Algonquian Squash is an open-pollinated, heirloom winter squash variety that was originally grown by the Abenaki Native Americans in New England. This Native American heirloom produces heavy-yield of elongated fruits that are sweet and savory. Plants have a semi-bush growing habit and don’t require as much room as traditional winter squash varieties. The elongated fruits average 3-5 lbs. and will initially be green and resemble an overgrown zucchini. Fruits are ready to harvest when the bottom starts to turn orange. They will continue to turn completely orange in storage. This is a Cucurbita pepo variety that usually stores for 2-3 months. Algonquian Squash is great for roasting, savory soups and even making pies.
Algonquian Squash may be direct-seeded or transplanted, although we highly recommend direct seeding. To ensure a good stand, we recommend planting seeds every 12″ along the intended row. Once plants emerge, thin plants to one every 2 feet. Winter Squash can be susceptible to plant diseases like downy mildew and powdery mildew if leaves receive excess moisture. As a result, we recommend using drip irrigation on winter squash to reduce plant moisture and feed plants more effectively. During periods of heavy rainfall, using a fungicide like Liquid Copper can help to alleviate disease pressure as well.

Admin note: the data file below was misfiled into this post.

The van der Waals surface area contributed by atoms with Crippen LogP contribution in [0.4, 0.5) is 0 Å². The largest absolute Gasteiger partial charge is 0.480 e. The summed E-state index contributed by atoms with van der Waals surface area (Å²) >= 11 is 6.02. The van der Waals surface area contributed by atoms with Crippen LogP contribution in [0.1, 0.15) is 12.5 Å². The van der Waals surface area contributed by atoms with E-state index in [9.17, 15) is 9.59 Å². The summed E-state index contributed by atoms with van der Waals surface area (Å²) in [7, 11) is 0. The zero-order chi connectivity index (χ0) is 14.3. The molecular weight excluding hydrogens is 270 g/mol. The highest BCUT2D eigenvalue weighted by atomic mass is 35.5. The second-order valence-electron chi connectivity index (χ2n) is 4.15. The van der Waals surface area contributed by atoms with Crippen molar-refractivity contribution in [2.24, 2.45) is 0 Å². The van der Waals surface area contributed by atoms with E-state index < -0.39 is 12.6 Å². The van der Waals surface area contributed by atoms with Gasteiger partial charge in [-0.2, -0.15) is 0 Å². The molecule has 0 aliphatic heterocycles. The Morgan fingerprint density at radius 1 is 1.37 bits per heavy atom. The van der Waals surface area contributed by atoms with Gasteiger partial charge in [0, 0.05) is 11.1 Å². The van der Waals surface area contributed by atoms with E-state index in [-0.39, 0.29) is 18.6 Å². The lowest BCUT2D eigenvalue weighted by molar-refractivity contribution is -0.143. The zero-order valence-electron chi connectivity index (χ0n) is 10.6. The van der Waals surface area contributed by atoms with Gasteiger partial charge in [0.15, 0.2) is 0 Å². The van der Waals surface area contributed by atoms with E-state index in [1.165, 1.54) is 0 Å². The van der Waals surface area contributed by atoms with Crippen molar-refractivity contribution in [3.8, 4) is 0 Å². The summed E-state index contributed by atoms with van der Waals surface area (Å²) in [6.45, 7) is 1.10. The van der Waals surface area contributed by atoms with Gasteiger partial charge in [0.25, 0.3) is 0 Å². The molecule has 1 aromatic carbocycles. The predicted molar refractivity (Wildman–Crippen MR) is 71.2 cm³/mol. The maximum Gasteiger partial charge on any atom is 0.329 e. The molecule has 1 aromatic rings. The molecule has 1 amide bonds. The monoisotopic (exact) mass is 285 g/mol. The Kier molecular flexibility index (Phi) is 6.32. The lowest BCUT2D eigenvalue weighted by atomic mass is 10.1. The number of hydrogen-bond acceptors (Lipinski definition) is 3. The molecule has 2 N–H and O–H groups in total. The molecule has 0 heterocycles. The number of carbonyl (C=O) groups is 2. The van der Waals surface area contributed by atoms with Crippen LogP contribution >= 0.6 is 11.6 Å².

Winter Squash is a crop that will produce a one-time harvest at the end of the growing season. They should be harvested when plants die back and the fruits obtain their full color. Stem hardness is also an indication of fruit maturity. Once stems harden, fruits are ready for harvest using a set of pruning shears. Winter Squash can be stored in a cool, dry place for several months, depending on variety and sugar content. Once fruits are harvested, remove the plants from the garden to prevent any fungal spores from overwintering and becoming a problem in future years. Proper crop rotation is extremely important with all pumpkin varieties to reduce disease and pest pressure.
Algonquian Squash Planting Information
Planting Method: direct seed
When to Plant: after last frost
Planting Depth: 1/2″
Seed Spacing: 18-24″
Row Spacing: 5-6′
Days to Maturity: 100
Disease Resistance: None